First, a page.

Hello and thank you for entrusting me to answer your question.
If your employer is reducing your hours because of your MS, this may constitute a violation of your rights pursuant to the Americans With Disabilities Act.
The American Disabilities Act prohibits or "ADA" prohibits employers with 5 or more employees from discriminating against employees who have a “qualifying disability." The determination of what constitutes a qualifying disability is a complex issue, but in general, in order to have a “disability” you must have a mental or physical condition that “significantly impairs a major life activity.”
According to the most recent Supreme Court decision, this analysis requires the courts to review whether the person is able to perform the tasks of daily living (washing, brushing teeth, fixing meals, housecleaning, etc.), and decide if the person is significantly more impaired in those tasks than other persons in the population who are not “disabled.” The EEOC has stated that given its inherent nature, MS will almost always be found to substantially limit the major life activity of neurological function and thus individuals afflicted with it warrant protection under the act.
For more information on what constitutes a qualifying disability, visit this link: http://www.ada.gov/qandaeng.htm
If a person is “disabled” in accordance with the ADA's definition, is having difficulty performing his/her job, and the employer knows that the reason for the difficulty is the employee’s disability, then the employer may have a duty to reasonably accommodate the employee
, as long as it will not pose an undue burden on the employer to do so. In determining whether a reasonable accommodation is available, and would actually work in helping the employee do his/her job, both the employer and employee had required to talk to each other and consider each other’s ideas. An employee is not entitled to the accommodation he/she wants – he/she is only entitled to an accommodation that works.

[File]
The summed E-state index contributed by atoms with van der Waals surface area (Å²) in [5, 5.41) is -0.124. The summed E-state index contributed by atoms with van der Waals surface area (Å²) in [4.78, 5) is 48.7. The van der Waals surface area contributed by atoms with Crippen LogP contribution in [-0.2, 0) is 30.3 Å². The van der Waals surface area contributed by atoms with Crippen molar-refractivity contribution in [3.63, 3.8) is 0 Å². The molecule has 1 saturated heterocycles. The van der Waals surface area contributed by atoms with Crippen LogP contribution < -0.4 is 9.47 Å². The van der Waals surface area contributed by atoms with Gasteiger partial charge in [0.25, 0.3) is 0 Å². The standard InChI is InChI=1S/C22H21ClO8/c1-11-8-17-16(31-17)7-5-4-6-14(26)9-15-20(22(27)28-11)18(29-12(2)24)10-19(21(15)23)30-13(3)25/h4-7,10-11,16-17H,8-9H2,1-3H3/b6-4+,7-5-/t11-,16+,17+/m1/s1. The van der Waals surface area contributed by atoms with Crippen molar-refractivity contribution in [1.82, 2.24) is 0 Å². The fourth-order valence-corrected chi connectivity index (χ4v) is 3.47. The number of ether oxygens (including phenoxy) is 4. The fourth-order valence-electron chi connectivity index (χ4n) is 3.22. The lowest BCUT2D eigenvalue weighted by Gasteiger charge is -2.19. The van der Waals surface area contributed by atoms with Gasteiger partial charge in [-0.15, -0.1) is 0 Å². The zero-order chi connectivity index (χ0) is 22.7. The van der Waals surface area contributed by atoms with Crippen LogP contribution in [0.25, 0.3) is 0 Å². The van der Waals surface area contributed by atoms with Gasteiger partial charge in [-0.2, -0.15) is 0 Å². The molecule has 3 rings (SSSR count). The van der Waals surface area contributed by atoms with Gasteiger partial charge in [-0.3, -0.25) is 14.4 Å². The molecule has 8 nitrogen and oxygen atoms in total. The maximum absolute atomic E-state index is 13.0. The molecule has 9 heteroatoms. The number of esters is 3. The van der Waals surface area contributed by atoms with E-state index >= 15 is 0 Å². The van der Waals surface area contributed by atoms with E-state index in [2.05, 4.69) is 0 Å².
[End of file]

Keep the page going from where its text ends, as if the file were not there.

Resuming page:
Accordingly, before reducing your hours due to your MS, your employer must engage in a dialogue with you to determine whether other accommodations can be made that will allow you to perform the essential functions of your position full time.
So, assuming your employer has at least 5 employees, your employer can only reduce your schedule due to your MS if it is first determine through the "interactive process" that there is no other reasonable accommodation that would allow you to perform your job full time.
Unless your employer is violating the ADA, he or she is otherwise free to reduce your schedule at any time. In fact, very often, a reduced schedule is
the reasonable accommodation that an employee receives as an alternative to being let go.
I sincerely XXXXX XXXXX this information helps you and I wish you the best.
My greatest concern
is that you are satisfied with the answer I provide, so please do not hesitate to contact me with follow-up questions. Although I cannot always provide good news, I hope that my answer gives you a better understanding of the law and your rights so that you can obtain the best possible result under the circumstances. Also, please bear in mind that experts are not credited for unaccepted answers, so I greatly appreciate you taking the time to "accept" my answer
and leave positive feedback.
Finally, none of the above constitutes legal advice nor is any attorney client relationship created between us.